UK’s top doctors back school musical in bid to inspire thousands of children to battle superbugs
The Chief Medical Officers for Scotland and England are urging schools across the UK to raise awareness of superbugs by putting on a free musical about the need to keep antibiotics working.
Dr Catherine Calderwood and Professor Dame Sally Davies will be launching The Mould that Changed the World musical at the National Museum of Scotland, and the Science Museum, respectively, this summer.
Ahead of its unveiling (which will be close to the 90th anniversary of Alexander Fleming’s discovery of penicillin), they’re calling on as many schools as possible to sign up, so that children everywhere can inform and influence their friends and family about one of the biggest threats to global health.
I urge all schools to get involved in this exciting initiative. It is crucial that we increase awareness and ownership of the issue of antimicrobial resistance and this musical is a fantastic way to do this.
We saw with the emerging threat of climate change, and the introduction of recycling schemes, just how persuasive young people can be when spreading vital messages. Using the traditional power of song to share the story of antibiotics and the spread of resistance is a truly inspiring idea.”
Telling the story about the discovery of penicillin
Top antibiotics charity, the British Society of Antimicrobial Chemotherapy (BSAC) has teamed-up with Charades Musicals and the University of Edinburgh to create a compelling story that starts with the discovery of penicillin in 1928, and ends in the present day with world leaders discussing the need for decisive action.
Dr Meghan Perry, who is a clinician scientist from the University of Edinburgh, came up with the idea for the project.
Performing a musical is a truly interactive experience that will immerse participants in the history, politics, and science, of the ongoing fight against infection – and have a profound effect on their understanding of what’s at stake.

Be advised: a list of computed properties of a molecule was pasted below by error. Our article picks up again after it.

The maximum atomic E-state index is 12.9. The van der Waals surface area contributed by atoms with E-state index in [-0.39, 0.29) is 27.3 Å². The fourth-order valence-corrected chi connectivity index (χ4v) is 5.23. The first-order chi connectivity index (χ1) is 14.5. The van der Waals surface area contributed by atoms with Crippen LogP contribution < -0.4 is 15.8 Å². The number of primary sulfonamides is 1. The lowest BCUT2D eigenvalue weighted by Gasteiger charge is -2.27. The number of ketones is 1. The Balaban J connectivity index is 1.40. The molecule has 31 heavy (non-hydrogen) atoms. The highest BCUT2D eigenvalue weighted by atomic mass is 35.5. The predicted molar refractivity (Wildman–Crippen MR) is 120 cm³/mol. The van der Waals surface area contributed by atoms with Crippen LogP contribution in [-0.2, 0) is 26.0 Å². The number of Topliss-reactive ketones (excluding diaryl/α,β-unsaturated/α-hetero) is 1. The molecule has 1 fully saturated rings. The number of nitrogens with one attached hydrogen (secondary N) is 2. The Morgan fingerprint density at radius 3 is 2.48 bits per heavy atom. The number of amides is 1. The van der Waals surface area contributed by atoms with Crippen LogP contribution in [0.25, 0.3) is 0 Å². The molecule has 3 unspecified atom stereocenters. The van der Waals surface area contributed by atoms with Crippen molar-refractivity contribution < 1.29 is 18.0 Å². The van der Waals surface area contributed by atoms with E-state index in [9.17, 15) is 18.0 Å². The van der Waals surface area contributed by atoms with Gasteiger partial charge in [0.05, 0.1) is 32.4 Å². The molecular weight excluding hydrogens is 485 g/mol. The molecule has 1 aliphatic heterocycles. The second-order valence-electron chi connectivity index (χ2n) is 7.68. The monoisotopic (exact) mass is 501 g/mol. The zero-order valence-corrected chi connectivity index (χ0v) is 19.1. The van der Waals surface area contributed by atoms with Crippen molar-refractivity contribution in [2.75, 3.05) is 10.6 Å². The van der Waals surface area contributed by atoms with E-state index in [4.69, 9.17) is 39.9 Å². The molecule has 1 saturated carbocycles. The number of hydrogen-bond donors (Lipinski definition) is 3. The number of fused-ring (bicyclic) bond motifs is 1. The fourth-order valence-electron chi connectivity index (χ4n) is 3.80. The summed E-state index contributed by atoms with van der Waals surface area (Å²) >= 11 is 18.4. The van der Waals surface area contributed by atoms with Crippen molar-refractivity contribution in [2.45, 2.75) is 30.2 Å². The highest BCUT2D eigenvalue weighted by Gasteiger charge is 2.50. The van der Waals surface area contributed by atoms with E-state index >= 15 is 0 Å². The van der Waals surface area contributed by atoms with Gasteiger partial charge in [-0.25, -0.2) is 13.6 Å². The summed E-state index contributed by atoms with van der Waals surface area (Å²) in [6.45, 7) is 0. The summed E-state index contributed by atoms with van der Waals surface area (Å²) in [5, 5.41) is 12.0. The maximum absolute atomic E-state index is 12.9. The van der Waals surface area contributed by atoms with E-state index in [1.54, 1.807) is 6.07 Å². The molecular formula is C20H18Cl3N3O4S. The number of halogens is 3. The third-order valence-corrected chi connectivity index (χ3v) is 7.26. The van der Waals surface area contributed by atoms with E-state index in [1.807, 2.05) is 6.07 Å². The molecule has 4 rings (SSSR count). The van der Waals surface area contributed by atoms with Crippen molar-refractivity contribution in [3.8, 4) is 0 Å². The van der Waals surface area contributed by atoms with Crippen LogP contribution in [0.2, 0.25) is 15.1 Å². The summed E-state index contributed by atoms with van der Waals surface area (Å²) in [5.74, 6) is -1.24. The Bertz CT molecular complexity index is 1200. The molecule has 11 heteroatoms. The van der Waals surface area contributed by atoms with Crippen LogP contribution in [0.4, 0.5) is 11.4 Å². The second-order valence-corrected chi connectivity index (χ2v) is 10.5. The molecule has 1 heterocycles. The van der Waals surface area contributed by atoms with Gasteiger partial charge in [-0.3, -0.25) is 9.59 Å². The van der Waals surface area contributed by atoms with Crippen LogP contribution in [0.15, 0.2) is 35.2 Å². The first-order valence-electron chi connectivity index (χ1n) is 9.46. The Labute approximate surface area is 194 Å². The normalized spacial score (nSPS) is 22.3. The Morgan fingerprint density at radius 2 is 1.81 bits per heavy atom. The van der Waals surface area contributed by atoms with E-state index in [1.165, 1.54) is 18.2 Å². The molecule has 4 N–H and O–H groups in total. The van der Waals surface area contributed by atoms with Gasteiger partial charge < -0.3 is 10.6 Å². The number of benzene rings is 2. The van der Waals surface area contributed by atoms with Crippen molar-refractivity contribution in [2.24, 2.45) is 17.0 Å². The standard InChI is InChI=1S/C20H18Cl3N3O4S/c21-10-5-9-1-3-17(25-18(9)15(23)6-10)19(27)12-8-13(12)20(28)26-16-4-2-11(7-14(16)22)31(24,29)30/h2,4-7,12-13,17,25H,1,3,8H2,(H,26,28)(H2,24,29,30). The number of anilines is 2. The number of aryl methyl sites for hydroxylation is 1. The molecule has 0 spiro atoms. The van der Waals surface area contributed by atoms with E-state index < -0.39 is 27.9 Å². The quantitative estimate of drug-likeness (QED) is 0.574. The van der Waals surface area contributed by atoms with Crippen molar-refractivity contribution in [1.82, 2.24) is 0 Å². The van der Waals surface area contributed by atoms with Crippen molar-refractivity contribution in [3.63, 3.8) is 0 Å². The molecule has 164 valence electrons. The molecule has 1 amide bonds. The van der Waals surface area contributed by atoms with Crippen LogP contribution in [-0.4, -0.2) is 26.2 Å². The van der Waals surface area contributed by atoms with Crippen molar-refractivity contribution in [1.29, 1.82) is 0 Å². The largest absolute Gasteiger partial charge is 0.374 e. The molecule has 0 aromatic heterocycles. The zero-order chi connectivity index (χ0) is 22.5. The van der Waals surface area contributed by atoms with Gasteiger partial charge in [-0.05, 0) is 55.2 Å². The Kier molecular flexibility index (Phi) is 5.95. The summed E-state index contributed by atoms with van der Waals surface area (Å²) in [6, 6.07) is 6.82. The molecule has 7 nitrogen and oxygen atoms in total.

The need for public engagement has never been more urgent.
Lord Jim O’Neill’s recent ‘Review of Antimicrobial Resistance (AMR)’ concluded that if we don’t do something now, AMR could lead to:
- 10 million deaths per year by 2050 (it claims about 700,000 lives per year, currently)
- The cumulative loss of $100trillion (USD) of economic output
- Key medical procedures (such as gut surgery, caesarean sections, joint replacements, and treatments that depress the immune system, such as chemotherapy for cancer) becoming too dangerous to perform
- A devastating impact on low and middle-income countries.
The Chief Medical Officer for Scotland, Dr Catherine Calderwood, said:
AMR is a problem facing all of us – not just scientists and health professionals, and so I wholeheartedly welcome The Mould that Changed the World.
Engaging teachers and their pupils, specifically, could be the key to unlocking the difficulties we face in influencing attitudes and behaviours – and so I call on all schools to get involved.”
BSAC's Chief Exectuive Tracy Guise said:
We believe this musical has the power to make AMR relevant to an entirely new group of people – influencing rather than trying to change behaviours. The message, that antibiotics are starting to fail, needs to reach all sections of society quickly.
Pupils from Gullane Primary School, in East Lothian, will launch the musical at the National Museum of Scotland on 13June 2018.
Then children from Hitherfield Primary School in London, will perform the show at the Science Museum on 4 July 2018.
A professional production of the show will also run for three weeks in August at the 2018 Edinburgh Festival Fringe – the world’s largest arts festival.